Parental Incarceration

Author: Denise Johnston
Publisher: Routledge
ISBN: 1317293622
Format: PDF, Kindle
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Parental Incarceration makes available personal stories by adults who have had the childhood experience of parental incarceration. These stories help readers better understand the complex circumstances that influence these children’s health and development, as well as their high risk for intergenerational crime and incarceration. Denise Johnston examines her own children’s experience of her incarceration within the context of what the research and her 30 years of practice with prisoners and their children has taught her, arguing that it is imperative to attempt to understand parental incarceration within a developmental framework. Megan Sullivan, a scholar in the Humanities, examines the effects of her father’s incarceration on her family, and underscores the importance of the reentry process for families. The number of arrested, jailed, and imprisoned persons in the United States has increased since 1960, most dramatically between 1985 and 2000. As the majority of these incarcerated persons are parents, the number of minor children with an incarcerated parent has increased alongside, peaking at an estimated 2.9 million in 2006. The impact of the experience of parental incarceration has garnered attention by researchers, but to date attention has been focused on the period when parents are actually in jail or prison. This work goes beyond that to examine the developmental impact of children’s experiences that extend long beyond that timeframe. A valuable resource for students in corrections, human services, social work, counseling, and related courses, as well as practitioners, program/agency administrators, policymakers, advocates, and others involved with families of the incarcerated, this book is testimony that the consequences of mass incarceration reach far beyond just the offender.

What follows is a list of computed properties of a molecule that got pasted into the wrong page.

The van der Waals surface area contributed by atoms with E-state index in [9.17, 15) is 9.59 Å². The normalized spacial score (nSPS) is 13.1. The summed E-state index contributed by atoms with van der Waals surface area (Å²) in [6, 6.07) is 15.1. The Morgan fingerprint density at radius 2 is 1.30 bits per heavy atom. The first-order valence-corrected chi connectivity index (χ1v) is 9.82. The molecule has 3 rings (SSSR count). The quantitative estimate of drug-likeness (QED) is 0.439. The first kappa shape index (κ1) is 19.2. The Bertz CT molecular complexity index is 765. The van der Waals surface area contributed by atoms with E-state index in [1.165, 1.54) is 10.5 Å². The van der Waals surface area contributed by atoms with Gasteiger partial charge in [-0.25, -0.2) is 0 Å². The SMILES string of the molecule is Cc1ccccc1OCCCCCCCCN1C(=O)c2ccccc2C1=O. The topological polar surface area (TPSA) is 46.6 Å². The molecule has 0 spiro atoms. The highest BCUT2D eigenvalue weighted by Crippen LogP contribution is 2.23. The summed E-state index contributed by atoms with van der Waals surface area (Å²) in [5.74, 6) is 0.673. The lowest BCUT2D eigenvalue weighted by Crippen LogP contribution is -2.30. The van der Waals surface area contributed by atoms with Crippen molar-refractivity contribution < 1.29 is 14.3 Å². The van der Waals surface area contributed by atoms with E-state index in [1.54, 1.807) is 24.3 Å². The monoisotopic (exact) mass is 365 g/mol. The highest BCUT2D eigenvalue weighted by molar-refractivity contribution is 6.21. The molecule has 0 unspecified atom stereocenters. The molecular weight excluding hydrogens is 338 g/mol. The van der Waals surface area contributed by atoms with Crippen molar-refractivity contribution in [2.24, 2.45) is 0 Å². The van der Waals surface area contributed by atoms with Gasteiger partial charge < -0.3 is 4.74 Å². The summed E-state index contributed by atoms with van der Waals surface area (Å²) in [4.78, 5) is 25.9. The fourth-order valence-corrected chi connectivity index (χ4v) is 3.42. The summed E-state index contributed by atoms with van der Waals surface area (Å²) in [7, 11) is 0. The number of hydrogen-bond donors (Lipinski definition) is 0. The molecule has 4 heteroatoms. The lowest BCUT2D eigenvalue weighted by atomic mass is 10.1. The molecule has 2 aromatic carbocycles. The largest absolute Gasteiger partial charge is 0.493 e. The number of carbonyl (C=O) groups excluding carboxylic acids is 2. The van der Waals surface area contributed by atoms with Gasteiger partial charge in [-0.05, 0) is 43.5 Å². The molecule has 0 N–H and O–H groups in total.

Parental Incarceration and the Family